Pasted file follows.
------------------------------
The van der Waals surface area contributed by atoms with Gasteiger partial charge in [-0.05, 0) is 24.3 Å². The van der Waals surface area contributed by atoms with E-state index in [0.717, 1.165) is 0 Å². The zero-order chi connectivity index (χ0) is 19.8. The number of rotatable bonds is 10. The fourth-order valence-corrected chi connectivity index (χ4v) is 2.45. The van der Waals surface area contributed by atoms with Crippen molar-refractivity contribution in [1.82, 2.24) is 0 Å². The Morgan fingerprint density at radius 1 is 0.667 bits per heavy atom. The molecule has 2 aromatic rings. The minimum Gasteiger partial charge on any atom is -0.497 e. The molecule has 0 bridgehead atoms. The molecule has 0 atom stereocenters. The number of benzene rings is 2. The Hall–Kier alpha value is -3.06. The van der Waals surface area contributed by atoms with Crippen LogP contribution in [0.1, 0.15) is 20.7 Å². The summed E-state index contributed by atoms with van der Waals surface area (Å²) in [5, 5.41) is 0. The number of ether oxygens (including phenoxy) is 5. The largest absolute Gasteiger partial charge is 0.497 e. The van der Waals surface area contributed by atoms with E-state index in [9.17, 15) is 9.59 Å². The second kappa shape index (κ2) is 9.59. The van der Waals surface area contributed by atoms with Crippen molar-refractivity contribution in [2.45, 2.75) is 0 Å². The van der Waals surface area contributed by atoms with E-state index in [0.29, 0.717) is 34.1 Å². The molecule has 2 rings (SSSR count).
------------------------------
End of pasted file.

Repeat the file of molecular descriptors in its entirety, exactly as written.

The van der Waals surface area contributed by atoms with Gasteiger partial charge in [-0.05, 0) is 24.3 Å². The van der Waals surface area contributed by atoms with E-state index in [0.717, 1.165) is 0 Å². The zero-order chi connectivity index (χ0) is 19.8. The number of rotatable bonds is 10. The fourth-order valence-corrected chi connectivity index (χ4v) is 2.45. The van der Waals surface area contributed by atoms with Crippen molar-refractivity contribution in [1.82, 2.24) is 0 Å². The Morgan fingerprint density at radius 1 is 0.667 bits per heavy atom. The molecule has 2 aromatic rings. The minimum Gasteiger partial charge on any atom is -0.497 e. The molecule has 0 bridgehead atoms. The molecule has 0 atom stereocenters. The number of benzene rings is 2. The Hall–Kier alpha value is -3.06. The van der Waals surface area contributed by atoms with Crippen LogP contribution in [0.1, 0.15) is 20.7 Å². The summed E-state index contributed by atoms with van der Waals surface area (Å²) in [5, 5.41) is 0. The number of ether oxygens (including phenoxy) is 5. The largest absolute Gasteiger partial charge is 0.497 e. The van der Waals surface area contributed by atoms with E-state index in [9.17, 15) is 9.59 Å². The second kappa shape index (κ2) is 9.59. The van der Waals surface area contributed by atoms with Crippen molar-refractivity contribution in [2.45, 2.75) is 0 Å². The van der Waals surface area contributed by atoms with E-state index in [0.29, 0.717) is 34.1 Å². The molecule has 2 rings (SSSR count).